Travel: Beach Bummage 

I have nothing of consequence to note. Haha. As much as I love the backpacking culture of seeing and experiencing as much as possible within a limited timeframe I’d be lying if I didn’t say that it is EXHAUSTING. Traipsing around Central and Southern India with a friend that was native born-and-raised in Bombay has been uniquely authentic, but I am due for some serious R&R!

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The exciting think about today is that a group of us from the hostel spent the evening exploring the Arpora Night Market. For me, it was very remniscient of Taiwan’s night markets, with stalls offering anything you could possibly want, in addition to the quintessential souvenirs.

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The market sprawls over a large outdoor are and is only active and open during the main tourist season. Divided into a Lower, Central, and Upper Field, it is difficult not to get lost and overwhelmed by the crowds.

We browsed everything from traditional handicrafts to huge assortments of spices and teas. There were booths after booths brimming with Kashmiri carpets, Pashmina scarves, silver jewelry, and unique art creations. You name it and you can find it! There is also a food court centered around a stage that hosts an array of live music from Rock to Indian Classical.

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I was both overwhelmed and in awe. It is impossible to miss the fervor in the air, and although similar to previous night markets I experienced as a child, the Arpora Night Market had its own distinctive character. It offered the diversity of a global experience without overshadowing the unmistakeable hints of a typical Indian Bazaar.

 

Travel: Vagator

This morning with a heavy heart I had to bid Nick adieu. But before he disappeared into the wind, he helped me secure a rigshaw to ferry me away to a hostel for the remainder of my time in Goa. Nick then hopped into a Taxi headed to the airport.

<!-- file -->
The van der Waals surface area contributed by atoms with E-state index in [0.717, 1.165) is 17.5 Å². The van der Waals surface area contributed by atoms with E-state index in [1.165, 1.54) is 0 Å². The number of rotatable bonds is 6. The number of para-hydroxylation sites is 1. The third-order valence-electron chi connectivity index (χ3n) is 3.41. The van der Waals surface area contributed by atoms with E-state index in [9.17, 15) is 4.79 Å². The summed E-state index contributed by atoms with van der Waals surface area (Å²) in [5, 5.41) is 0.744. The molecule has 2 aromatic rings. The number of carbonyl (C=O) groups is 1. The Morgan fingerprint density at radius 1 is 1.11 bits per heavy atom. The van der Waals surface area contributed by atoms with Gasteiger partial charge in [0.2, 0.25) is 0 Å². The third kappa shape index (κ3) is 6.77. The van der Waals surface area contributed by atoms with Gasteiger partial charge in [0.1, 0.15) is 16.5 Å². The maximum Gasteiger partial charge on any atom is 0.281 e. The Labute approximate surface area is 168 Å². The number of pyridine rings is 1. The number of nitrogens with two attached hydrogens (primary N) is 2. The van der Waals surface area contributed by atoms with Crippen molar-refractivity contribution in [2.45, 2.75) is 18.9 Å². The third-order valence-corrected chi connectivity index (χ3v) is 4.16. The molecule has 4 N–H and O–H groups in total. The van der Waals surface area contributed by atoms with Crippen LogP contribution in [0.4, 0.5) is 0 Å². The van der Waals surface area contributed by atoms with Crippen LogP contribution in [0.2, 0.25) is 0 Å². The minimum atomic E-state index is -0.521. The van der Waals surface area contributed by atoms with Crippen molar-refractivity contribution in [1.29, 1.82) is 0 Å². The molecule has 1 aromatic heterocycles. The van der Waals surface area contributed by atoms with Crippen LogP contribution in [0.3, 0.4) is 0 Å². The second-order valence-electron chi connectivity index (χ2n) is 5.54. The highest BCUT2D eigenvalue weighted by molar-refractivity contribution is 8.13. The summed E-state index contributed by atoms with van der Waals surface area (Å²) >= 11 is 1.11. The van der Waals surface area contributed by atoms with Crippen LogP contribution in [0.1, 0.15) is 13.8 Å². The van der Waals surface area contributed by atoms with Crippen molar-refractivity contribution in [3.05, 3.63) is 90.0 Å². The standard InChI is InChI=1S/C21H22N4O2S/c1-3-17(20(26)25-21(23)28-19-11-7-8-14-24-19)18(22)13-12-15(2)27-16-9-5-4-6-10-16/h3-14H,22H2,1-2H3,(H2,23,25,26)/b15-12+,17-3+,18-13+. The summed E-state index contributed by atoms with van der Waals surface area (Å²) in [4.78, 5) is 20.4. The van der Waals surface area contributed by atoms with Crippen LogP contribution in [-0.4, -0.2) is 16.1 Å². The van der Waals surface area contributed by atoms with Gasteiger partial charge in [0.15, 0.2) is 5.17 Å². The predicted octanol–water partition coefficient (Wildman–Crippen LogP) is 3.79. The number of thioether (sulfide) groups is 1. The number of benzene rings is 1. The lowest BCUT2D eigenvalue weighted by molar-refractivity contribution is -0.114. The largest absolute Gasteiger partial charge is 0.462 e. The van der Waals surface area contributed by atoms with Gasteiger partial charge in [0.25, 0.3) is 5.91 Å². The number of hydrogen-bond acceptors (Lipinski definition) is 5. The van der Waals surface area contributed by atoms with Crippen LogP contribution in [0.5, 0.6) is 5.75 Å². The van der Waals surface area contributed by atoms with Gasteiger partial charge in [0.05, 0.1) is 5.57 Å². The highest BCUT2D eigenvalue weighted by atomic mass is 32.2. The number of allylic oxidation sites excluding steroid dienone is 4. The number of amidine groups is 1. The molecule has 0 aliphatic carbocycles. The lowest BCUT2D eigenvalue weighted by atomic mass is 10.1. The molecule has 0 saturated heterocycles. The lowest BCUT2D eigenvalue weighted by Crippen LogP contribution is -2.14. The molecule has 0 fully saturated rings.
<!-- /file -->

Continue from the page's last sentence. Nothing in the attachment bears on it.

imageIt’s somewhat surprising that we are such good friends, with very similar travel philosophies, despite our colored past. You see, once upon a time, many years ago, we dated each other, and, as with many high school relationships, it ended dramatically and emotionally, igniting a rift in our social circles. But, as is typical with age and college, our friendship evolved and adapted to the adults we were becoming. Even today I still find some irony in our story. Nick is one of a handful of friends that sees the world and travels in similar fashion to myself.

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But enough about our history! I am now on my own, savoring the rest of my days on Vagator Beach. Unfortunately, with the New Year’s traffic it took me over an hour to get to my new crash pad.By the time I had checked in and dropped off my luggage I was hot, sweaty, and tired. I used the lounge area to catch up on some blog posts, and after recooperating some energy, made the 10-minute walk to check out the beach before calling it a day.

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Travel: New Years

Last night while walking amongst the crowds on the beach and celebrating the holiday, my butt got grabbed twice. The first time I thought it was an accident, but the second time I couldn’t help myself from turning around and shoving the guy behind me. Nick, ever a great guy friend, backed me up and the group of males backed off. It took me awhile to shake it off and go back to enjoying the celebratory atmosphere.

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This morning, Nick and I slept in. We started off our morning with lunch consisting of traditional Goan Fish Curry and Fried Prawns. It was so tasty! After, we meandered on to the local beach and rented cots for the day to spend a lazy afternoon. We enjoyed quick massages from a peddler, and certainly couldn’t skip our daily tradition of Chai and Biscuits.

With a twinge of sadness we watched the sun dip below the horizon. This was to be Nick and I’s last night together as he was flying out in the morning to spend some time with his extended family in India. We celebrated our eye-opening Indian Adventure together by sharing one last dinner.

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Travel: Goa

I had a generally unproductive day today. Nick went off to visit some family that he had in Mumbai and although I had time to go explore before meeting him at the airport, I decided to let myself have a lazy morning.

My original intent was to catch up on some blog posts but I found myself mesmerized by a new book I was reading on my kindle.